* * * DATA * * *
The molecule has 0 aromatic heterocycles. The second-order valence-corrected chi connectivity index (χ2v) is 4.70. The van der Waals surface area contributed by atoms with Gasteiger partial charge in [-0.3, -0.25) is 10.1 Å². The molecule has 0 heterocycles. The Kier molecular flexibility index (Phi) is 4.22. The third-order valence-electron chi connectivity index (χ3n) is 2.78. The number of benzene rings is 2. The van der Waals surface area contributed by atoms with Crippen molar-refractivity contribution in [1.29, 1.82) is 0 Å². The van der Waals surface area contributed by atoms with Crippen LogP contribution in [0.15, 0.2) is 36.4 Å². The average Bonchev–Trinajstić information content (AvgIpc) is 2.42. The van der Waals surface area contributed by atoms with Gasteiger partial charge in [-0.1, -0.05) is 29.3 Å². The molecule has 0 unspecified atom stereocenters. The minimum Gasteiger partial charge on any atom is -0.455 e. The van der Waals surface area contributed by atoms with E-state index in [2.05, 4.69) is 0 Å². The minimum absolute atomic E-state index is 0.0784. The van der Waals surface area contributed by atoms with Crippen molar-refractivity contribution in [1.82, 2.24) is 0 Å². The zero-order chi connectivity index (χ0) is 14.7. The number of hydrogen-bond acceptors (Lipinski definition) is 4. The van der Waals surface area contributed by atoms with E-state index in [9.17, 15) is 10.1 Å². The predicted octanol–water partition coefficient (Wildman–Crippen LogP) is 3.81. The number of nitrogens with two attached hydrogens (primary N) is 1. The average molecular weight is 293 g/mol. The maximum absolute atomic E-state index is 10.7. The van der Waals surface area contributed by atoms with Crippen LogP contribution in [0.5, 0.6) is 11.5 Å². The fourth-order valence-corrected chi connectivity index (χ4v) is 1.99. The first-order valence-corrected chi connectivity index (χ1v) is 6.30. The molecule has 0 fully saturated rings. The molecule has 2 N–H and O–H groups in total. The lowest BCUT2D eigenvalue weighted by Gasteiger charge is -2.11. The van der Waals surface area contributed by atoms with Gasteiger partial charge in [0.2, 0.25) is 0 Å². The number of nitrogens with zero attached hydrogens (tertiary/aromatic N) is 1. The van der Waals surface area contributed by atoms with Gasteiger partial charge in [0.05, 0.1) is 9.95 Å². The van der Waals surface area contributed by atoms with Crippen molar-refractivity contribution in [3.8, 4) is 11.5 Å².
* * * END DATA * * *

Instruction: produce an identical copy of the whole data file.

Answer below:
The molecule has 0 aromatic heterocycles. The second-order valence-corrected chi connectivity index (χ2v) is 4.70. The van der Waals surface area contributed by atoms with Gasteiger partial charge in [-0.3, -0.25) is 10.1 Å². The molecule has 0 heterocycles. The Kier molecular flexibility index (Phi) is 4.22. The third-order valence-electron chi connectivity index (χ3n) is 2.78. The number of benzene rings is 2. The van der Waals surface area contributed by atoms with Crippen molar-refractivity contribution in [1.29, 1.82) is 0 Å². The van der Waals surface area contributed by atoms with Crippen LogP contribution in [0.15, 0.2) is 36.4 Å². The average Bonchev–Trinajstić information content (AvgIpc) is 2.42. The van der Waals surface area contributed by atoms with Gasteiger partial charge in [-0.1, -0.05) is 29.3 Å². The molecule has 0 unspecified atom stereocenters. The minimum Gasteiger partial charge on any atom is -0.455 e. The van der Waals surface area contributed by atoms with E-state index in [2.05, 4.69) is 0 Å². The minimum absolute atomic E-state index is 0.0784. The van der Waals surface area contributed by atoms with Crippen molar-refractivity contribution in [1.82, 2.24) is 0 Å². The zero-order chi connectivity index (χ0) is 14.7. The number of hydrogen-bond acceptors (Lipinski definition) is 4. The van der Waals surface area contributed by atoms with E-state index in [9.17, 15) is 10.1 Å². The predicted octanol–water partition coefficient (Wildman–Crippen LogP) is 3.81. The number of nitrogens with two attached hydrogens (primary N) is 1. The average molecular weight is 293 g/mol. The maximum absolute atomic E-state index is 10.7. The van der Waals surface area contributed by atoms with Crippen LogP contribution in [0.5, 0.6) is 11.5 Å². The fourth-order valence-corrected chi connectivity index (χ4v) is 1.99. The first-order valence-corrected chi connectivity index (χ1v) is 6.30. The molecule has 0 fully saturated rings. The molecule has 2 N–H and O–H groups in total. The lowest BCUT2D eigenvalue weighted by Gasteiger charge is -2.11. The van der Waals surface area contributed by atoms with Gasteiger partial charge in [0.2, 0.25) is 0 Å². The number of nitrogens with zero attached hydrogens (tertiary/aromatic N) is 1. The van der Waals surface area contributed by atoms with Gasteiger partial charge in [0.05, 0.1) is 9.95 Å². The van der Waals surface area contributed by atoms with Crippen molar-refractivity contribution in [3.8, 4) is 11.5 Å².